Him: “Would you rather your child be smart or good?”
Her: “Can’t she be a bit of both?”
Him: “No. The distinction therein is the crux of the question.”
Her: “Well, it’s a stupid question.”
I felt sick in the stomach.
Dilip had just convinced me of the need to return to India. Or rather, of the need for me to be part of the team heading back to India. And that we would do it again over the Christmas break. Maybe it was the hot chocolate. I always get a bit bloated when I drink too much milk. And I did have a bowl of cereal a little earlier. I must be lactose intolerant. It could be that. But I also hadn’t planned on going back. Not anytime soon. In any case I felt sick. Or bloaty.
India. I do not see her as part of my identity. She does not define me. Certainly not any more than anything else in my life. I prefer to see my identity in the routine of daily life. My work defines me. That’s expected for something that takes up so much of my time. And I would take offence if someone tells me that I do not do a good job. I am a cyclist and I enjoy riding my bicycle. It is my most fun regular activity. Sure, I'm not as fast as I used to be, but I stepped up to A-grade and not everyone can say that. Races are faster now. But I was - and still am - a cyclist. And I’m a runner. A slow runner who would be lucky to run 4min k’s. But I identify as a runner. And I’m a brother. A son. An uncle to two beautiful children. A friend. A person who believes in the power of reason. And a votary of the Marvel Cinematic Universe. Not everyone has to sail an ocean to find themselves.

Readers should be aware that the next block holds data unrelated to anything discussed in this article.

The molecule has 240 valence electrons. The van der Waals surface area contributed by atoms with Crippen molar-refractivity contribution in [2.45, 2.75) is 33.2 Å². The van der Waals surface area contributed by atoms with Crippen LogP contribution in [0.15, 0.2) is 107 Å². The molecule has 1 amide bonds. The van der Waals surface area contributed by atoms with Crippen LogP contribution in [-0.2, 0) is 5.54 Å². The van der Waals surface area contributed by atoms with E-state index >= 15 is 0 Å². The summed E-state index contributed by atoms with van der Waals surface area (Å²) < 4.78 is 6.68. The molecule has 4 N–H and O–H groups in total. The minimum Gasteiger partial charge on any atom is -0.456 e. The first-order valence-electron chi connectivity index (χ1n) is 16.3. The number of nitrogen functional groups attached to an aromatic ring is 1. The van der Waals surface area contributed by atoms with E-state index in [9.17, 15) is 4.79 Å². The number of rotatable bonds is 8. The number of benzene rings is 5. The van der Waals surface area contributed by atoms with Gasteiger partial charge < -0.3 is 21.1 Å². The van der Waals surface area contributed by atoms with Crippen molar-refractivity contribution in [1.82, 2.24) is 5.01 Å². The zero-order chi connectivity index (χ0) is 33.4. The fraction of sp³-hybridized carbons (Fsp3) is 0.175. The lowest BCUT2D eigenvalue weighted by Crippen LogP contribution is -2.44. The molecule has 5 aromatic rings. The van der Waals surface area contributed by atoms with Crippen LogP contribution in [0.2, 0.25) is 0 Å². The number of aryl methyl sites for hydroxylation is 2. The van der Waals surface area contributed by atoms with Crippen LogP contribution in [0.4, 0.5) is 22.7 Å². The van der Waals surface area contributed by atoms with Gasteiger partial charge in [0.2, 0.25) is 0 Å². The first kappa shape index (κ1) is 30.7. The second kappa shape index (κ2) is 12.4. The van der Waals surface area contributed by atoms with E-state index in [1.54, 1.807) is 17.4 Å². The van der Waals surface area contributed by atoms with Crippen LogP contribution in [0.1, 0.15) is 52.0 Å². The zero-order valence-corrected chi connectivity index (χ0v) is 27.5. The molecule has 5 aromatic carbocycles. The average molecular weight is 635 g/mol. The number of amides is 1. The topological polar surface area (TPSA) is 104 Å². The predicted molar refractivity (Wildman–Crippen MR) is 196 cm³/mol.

And not everyone needs to know the meaning of life to be happy. But if you live long enough then that question is bound to come up.
So once a year I go to India. That’s seven years now. Seven camps with Dilip in exasperating, exhausting India. Any measure of productivity would see that much activity is inefficient. And sometimes ineffective. But some good gets done. The good is very, very good.
India's a problem I don't need.
It’s just before 5AM on the Jinker Track. The stars are out. My breath fogs the air and the chill stings my arms. I rub my ears to get some blood into them. I pull my gloves on, drop the saddle, and hit the trails with lights blazing. Those that have tried it will know that night riding pares down the choice of available lines. Today I'm on point. I feel faster and more agile than I know I am. Focus. And pure joy. In a couple of hours I will be telling jokes and doing what I am paid to do. I get great satisfaction from the work and the mingling. I am part of a great team. In the meantime I have a clear run of the tracks. Solitude. I might be the luckiest guy in the world.
And yet I can be better than that.
Life can be guided by a few simple rules. Take chances. Breathe. Have a bit of self doubt and reflection but not too much to be crippling. And, never trust a man wearing pointy shoes.
Him: “I’m not saying that being smart or good are mutually exclusive. Rather, I’m asking which you value more.”
Her: “I value both. You cannot measure between the two.”
Him: “But if you had to?”
Her: “But I don’t.. You really have some silly ideas.”